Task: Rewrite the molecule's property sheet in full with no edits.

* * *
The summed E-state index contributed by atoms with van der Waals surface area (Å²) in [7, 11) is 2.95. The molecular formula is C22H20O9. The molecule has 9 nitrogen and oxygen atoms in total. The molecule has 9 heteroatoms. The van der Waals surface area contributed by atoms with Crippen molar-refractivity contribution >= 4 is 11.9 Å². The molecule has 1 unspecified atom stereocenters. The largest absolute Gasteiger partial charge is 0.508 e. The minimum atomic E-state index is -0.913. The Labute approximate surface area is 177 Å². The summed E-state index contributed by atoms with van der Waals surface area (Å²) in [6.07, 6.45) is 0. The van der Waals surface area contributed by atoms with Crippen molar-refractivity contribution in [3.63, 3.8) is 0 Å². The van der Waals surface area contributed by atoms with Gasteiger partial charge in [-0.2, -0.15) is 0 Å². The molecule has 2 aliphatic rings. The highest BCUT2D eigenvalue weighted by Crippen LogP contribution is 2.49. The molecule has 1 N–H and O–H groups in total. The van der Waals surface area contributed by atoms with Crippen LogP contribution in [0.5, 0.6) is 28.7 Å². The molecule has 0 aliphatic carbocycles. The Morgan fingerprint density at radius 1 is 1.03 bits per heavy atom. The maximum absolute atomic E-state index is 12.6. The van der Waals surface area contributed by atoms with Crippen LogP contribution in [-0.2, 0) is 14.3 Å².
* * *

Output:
The summed E-state index contributed by atoms with van der Waals surface area (Å²) in [7, 11) is 2.95. The molecular formula is C22H20O9. The molecule has 9 nitrogen and oxygen atoms in total. The molecule has 9 heteroatoms. The van der Waals surface area contributed by atoms with Crippen molar-refractivity contribution >= 4 is 11.9 Å². The molecule has 1 unspecified atom stereocenters. The largest absolute Gasteiger partial charge is 0.508 e. The minimum atomic E-state index is -0.913. The Labute approximate surface area is 177 Å². The summed E-state index contributed by atoms with van der Waals surface area (Å²) in [6.07, 6.45) is 0. The van der Waals surface area contributed by atoms with Crippen molar-refractivity contribution in [3.63, 3.8) is 0 Å². The van der Waals surface area contributed by atoms with Gasteiger partial charge in [-0.2, -0.15) is 0 Å². The molecule has 2 aliphatic rings. The highest BCUT2D eigenvalue weighted by Crippen LogP contribution is 2.49. The molecule has 1 N–H and O–H groups in total. The van der Waals surface area contributed by atoms with Crippen LogP contribution in [0.5, 0.6) is 28.7 Å². The molecule has 0 aliphatic carbocycles. The Morgan fingerprint density at radius 1 is 1.03 bits per heavy atom. The maximum absolute atomic E-state index is 12.6. The van der Waals surface area contributed by atoms with Crippen LogP contribution in [-0.2, 0) is 14.3 Å².